The meeting got off to a rough start, at 10 a.m. the next day. Panos Kammenos, whose party supported the government, said that the “no” vote had obliterated all those who wished Greece to be subjugated. Meimarakis tried to balance between criticizing the government and supporting the PM in the face of the upcoming rounds of negotiations. Fofi Gennimata, leader of PASOK, repeated her belief that Greece should remain inside the eurozone. Theodorakis, a passionate supporter of the “yes” vote, called for conciliation. Dimitris Koutsoumbas said that the Communist Party was against the EU, but added that he didn’t want to ruin the deal because “if you are inside Europe, this cannot be the way you leave.”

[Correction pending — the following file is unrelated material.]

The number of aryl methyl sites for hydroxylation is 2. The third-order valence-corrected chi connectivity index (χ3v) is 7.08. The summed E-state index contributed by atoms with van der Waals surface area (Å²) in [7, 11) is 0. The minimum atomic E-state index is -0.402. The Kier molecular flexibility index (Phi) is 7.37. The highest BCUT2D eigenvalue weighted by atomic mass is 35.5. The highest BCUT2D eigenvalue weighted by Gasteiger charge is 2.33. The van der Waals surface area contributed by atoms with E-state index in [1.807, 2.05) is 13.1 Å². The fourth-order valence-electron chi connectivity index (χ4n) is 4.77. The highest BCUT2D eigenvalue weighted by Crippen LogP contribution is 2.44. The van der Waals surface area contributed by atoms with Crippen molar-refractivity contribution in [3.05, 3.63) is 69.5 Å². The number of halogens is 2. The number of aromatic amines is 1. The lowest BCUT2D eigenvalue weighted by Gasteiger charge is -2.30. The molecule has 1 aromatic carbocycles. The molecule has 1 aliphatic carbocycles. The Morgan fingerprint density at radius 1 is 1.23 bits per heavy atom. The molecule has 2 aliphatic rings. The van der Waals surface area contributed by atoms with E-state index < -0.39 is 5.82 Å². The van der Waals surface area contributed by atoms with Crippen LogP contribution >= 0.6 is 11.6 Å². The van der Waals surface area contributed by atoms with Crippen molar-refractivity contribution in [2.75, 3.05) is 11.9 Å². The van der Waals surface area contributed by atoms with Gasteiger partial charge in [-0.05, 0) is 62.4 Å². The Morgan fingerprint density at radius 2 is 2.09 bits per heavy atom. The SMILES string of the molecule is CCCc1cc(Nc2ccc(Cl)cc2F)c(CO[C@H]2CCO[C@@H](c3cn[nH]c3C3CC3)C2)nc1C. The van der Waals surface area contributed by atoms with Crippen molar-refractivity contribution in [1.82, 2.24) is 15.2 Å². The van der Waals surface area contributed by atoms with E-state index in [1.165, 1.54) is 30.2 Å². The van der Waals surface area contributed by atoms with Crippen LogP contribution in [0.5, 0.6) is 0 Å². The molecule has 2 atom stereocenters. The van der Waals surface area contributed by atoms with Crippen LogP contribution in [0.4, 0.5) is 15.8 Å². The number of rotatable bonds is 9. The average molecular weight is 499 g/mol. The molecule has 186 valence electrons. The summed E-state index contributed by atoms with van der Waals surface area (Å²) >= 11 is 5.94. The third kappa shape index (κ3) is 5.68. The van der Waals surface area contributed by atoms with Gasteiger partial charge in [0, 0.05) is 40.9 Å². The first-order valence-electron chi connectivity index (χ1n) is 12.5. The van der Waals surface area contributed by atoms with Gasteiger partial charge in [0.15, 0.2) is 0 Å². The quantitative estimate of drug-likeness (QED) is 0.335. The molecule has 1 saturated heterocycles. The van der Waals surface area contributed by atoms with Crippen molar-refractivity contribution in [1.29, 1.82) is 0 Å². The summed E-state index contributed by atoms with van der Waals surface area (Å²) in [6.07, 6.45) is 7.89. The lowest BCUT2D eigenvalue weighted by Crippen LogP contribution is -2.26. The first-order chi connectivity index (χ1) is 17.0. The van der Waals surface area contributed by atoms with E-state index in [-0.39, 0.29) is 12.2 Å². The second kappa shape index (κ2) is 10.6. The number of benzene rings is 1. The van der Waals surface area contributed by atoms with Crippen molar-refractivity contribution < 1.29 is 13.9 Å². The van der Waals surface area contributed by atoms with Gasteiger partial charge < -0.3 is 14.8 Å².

All leaders could tell that this was a historic meeting. One of the “yes” supporters said: “If there is no conciliation Greece may very well slide into anarchy and squalor. The people have had it. There is a great divide, and the two fronts will soon collide. We are on the brink of a civil war.” Another said, “You cannot continue on your present path unless you have helicopters ready.” Soon, the secretaries keeping minutes left the room. “Until that happened each was merely talking to their political base,” said one leader. At the same time, European Commission President Jean-Claude Juncker was in Brussels with European leaders preparing for the Merkel-Hollande meeting in Paris later that evening. At 12.45 p.m. President Pavlopoulos called President Hollande to inform him that the parliamentary leaders had reached a deal, agreeing to support the reopening of negotiations. Three-and-a-half years later, visiting Athens, President Emmanuel Macron praised Hollande’s efforts to keep Greece in Europe, saying, “This phone call was pivotal because it allowed us to restart negotiations.”